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Etna. Sea of clouds.

(Italiano) Sulla cima dell'Etna

I just cant wait to go down. Right now I would just love to be sit at a table of Davide’s restaurant, with the sea in front of me and some crispy fish fry in my plate. But the reality is that we are 3300m higher, lashed by a cold wind almost in a complete darkness. The sun already left us diving in a sea of clouds after a stunning pink sunset. One of Etna’s peculiarities is that it’s not surrounded by mountains who can compete in height: when you are up here you can see the whole Sicily on the west side, while on the east there’s the Strait of Messina and the coasts of Calabria; looking north instead you can get the feeling of almost touching that wonderful group of Islands called Eolie.
It was a never-ending day! My friend Eric and I left home at 3am flying from Bergamo to Catania, then reached the Rifugio Sapienza by car, exactly where tarmac roads leave place to nature. We met Davide on the ski slope. He is an excellent skier and knows the volcano very well, you can say it’s his home. After some off-piste downhills to “taste” the Sicilian snow we had aimed directly at the summit of the craters with the idea of ​​enjoying the sunset from up there. We faced the last snow-free meters with skis on our shoulders, trudging through black ash to the top of the highest crater. At certain times, while we were climbing,the volcano gave us a spectacular show: deaf grumbling and powerful roaring while large columns of dark smoke were hurled towards the sky. Then the wind forced these clouds to bend towards the east and the thin volcanic dust began to fall on the snowy blanket. As a precaution we had helmets on our heads: it can happen sometimes that, between ashes, the volcano erupts smaller and bigger stones into the air.

On Mount Etna you can hear the sounds coming directly from the deep bowels of the volcano mixed with the usual noises of the climbing produced by the wind and the skins that crawl on the snow. The fumes and the gas pushed by the wind enveloped us and made us disappear in a painful fog for our noses and eyes. What was in front of us was an unreal and literally breathtaking scene: the unbreathable vapours forced us to wear some bands to protect our mouths and noses. We had the feeling to be on another planet up there or even to be taken back until the dawn of time. We looked down into one of the many craters that continuously puffed incandescent gas. A primordial and exciting scene. We struggled to talk to each other, the wind stole our words and the powerful sound of the volcano stood above our voices. It was so strange, we were deep in a chaos of infinite elements and forces and yet there was an extreme sense of peace. We felt as we were just strangers passing by, infinitely small but at the same time incredibly luck to be able to observe so closely the inner soul of the earth itself. I now understand how, in ancient times, a magical place like Etna had inspired stories of epic battles between supernatural beings. According to some myth, Etna has not always been a volcano. Once upon a time, Encelado, the greatest of all giants, decided to overtake Jupiter and dominate the world. However, to accomplish this, he would have to reach the sky, home of the Gods. Therefore he decided to build, with the help of his giant brothers, a sort of ladder stacking all the mountains of the planet on the top of each other. Jupiter, enraged by his arrogance, threw a bolt of lightning at the giants that ignited the whole sky, blinding these rebels and causing them to fall back on the earth. Encelado was buried under the Etna, he was wounded and couldn’t move the mountain. Furious, he began to throw flames from his chest that went up to the summit of the volcano.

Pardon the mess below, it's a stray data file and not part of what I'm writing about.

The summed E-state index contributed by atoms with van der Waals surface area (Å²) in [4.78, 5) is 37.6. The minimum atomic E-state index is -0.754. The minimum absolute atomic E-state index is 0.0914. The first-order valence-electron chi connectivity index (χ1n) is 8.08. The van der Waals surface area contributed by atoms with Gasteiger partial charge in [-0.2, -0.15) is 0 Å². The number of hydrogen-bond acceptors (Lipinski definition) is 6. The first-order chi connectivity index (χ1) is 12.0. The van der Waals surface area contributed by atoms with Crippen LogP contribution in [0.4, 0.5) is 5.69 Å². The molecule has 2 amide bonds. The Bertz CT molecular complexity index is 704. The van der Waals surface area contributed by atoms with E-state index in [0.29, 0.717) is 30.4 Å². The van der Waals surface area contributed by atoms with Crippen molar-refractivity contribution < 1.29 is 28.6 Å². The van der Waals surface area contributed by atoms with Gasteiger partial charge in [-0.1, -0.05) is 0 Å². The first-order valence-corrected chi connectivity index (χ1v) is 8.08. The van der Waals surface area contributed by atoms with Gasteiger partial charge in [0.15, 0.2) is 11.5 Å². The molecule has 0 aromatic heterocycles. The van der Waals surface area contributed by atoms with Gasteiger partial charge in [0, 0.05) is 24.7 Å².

We stayed there for a few more minutes to observe the impressive spectacle of the fury of the giant trapped down there. The red glow of the volcano brightened us as we took the skins off.Then we went down. The headlamp lighted up only a few meters in front of us. The slope was frozen and the wind had shaped the snow in countless flakes: it was difficult to control the skis, due to the numerous vibrations. Suddenly the surface of the snow collapsed and I found myself sitting on the ground, sunk a meter and a half down in the snow with the skis still attached to my feet. Never before I’ve found myself in such a weird situation. The warm ground had probably melted the snow from below creating some tunnels that were invisible from the surface. I felt comfortable in this kind of cave that protected from the wind. I took off my skis and climbed back up in the best I could until finding myself standing on the slope again. Further down to the left I could see the front lights of Eric and Davide, obviously they hd found an easier way to go down. I hurried up to catch them.
The following day we decided to explore on skis the Valle del Bove. A huge amphitheater with steep slopes and amazing snow, certainly one of the most evocative places of the volcano. This hollow shaped like a horseshoe has its eastern side open towards the coast of Syracuse and Taormina and was created about 65.000 years ago. The bottom is almost flat and paved with lava fields of ancient eruptions, it is surrounded by walls of thousand meters high cut by long canals: we slipped into the first one to track our routes. We had a lot of fun passing through the volcanic pinnacles. We went down where we were forced to find the best way to get out of a labyrinth of thick holm oak, larch and beech trees, an unusual environment for those who are used to skiing on the Alps. The top of the giant volcano, with its plume of smoke, was always visible behind us and would remain the background of our descent to the sea.

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